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Sustained COVID surge tops Dec. 2020 peak, Lafayette hospital ICUs at or close to 0% available
Hospital doc: ‘It sounds really dangerous. Because it is.’ Plus, meet West Lafayette’s new youth voice with the city council. And reporting live outside her son’s bedroom, it’s Kayla Sullivan
A quick programming note this morning. Today, the Based in Lafayette reporting project welcomes a new sponsor: Stuart & Branigin. The firm’s support helped make this edition possible.
On a day when Tippecanoe County’s weekly average hit 242 new COVID cases a day – the most since the pandemic started, even more than in the initial big wave 13 months ago in December 2020 – Dr. Dan Wickert at Franciscan Health Lafayette had some practical advice.
“I mean, don’t get in a motor vehicle accident,” Wickert, vice president of medical affairs with Franciscan Health in Lafayette, said.
His point was backed by an Indiana State Department of Health update Monday that showed hospitals in a nine-county Lafayette region had no available intensive care unit beds. Wickert warned that the 0% figure was a snapshot of a situation “that changes hourly, by the half-hour, sometimes by the minute.” But with ICU space – listed at 78 beds in Monday’s report – at zero percent availability and with nearly two-thirds of those beds used by patients with COVID, Wickert said, “we’re in some trouble.”
“We still have people who have cardiac disease and have heart attacks and people who have strokes and people with diabetes out of control, and we’re struggling as to how we find appropriate spaces to care for them,” Wickert said. “ER waits are long, as we wait for beds to open. … That sounds really sad. It sounds really dangerous. Because it is.”
Across the Franciscan Health hospitals in the region, including Lafayette, Crawfordsville and Rensselaer, there were 74 COVID cases, as of Monday, Wickert said. That number was in the mid-20s just before Thanksgiving. (“We’re talking huge numbers for us,” Wickert said. “Just huge.”)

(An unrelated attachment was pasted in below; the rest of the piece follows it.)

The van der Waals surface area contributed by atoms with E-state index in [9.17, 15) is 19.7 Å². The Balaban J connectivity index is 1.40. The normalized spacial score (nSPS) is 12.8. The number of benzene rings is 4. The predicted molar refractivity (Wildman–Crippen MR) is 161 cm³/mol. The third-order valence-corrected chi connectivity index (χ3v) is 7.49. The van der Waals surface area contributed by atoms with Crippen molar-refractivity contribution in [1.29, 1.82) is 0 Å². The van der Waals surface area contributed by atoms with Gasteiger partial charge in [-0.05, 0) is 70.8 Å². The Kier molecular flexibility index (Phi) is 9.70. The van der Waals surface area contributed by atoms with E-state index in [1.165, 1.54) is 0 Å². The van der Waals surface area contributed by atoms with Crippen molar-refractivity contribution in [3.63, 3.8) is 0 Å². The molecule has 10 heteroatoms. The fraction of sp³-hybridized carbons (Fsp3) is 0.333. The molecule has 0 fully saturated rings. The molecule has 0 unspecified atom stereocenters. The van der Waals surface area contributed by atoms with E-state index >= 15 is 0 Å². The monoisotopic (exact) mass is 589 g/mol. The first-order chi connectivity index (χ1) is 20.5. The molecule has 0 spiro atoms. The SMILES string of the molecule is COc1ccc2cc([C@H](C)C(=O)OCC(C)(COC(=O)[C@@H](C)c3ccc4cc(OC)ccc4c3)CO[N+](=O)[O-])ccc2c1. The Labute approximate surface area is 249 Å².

IU Health Arnett, another Lafayette hospital, had 54 COVID cases, Jeanine McGill, director of communications, said. There were another eight COVID cases, combined, in IU Health hospitals in Frankfort and Monticello, she said. IU Health Arnett, with 14 designated ICU beds, had 18 patients in the intensive care unit – 10 of those with COVID, she said.
“To provide the care the community needs we are flexing beds and staffing to provide ICU-level care beyond what our hospital was built to provide,” McGill said.
Some other takeaways Monday …
The numbers in Tippecanoe County: The seven-day average of 242 new cases a day topped the previous peak of 234 cases a day, on Dec. 5, 2020, according to state records. The past week included Tippecanoe County’s two largest single-day totals, with 370 on Dec. 29 and 346 on Dec. 30. (Initially, the state had Dec. 29 at 376, but Monday’s report redistributed some cases as the health department gathered additional data.)
Wickert said that those combined 716 cases in two days would not show up for another seven to 10 days at the hospitals, if trends during the pandemic hold up.
The numbers across the state: The surge in cases in the past week was more pronounced in statewide figures reported Monday. The seven-day average was at 8,175 new cases a day in Monday’s state figures. The highest comparison before this week was 6,895 new cases a day on Dec. 6, 2020. That’s 18% more than the previous high.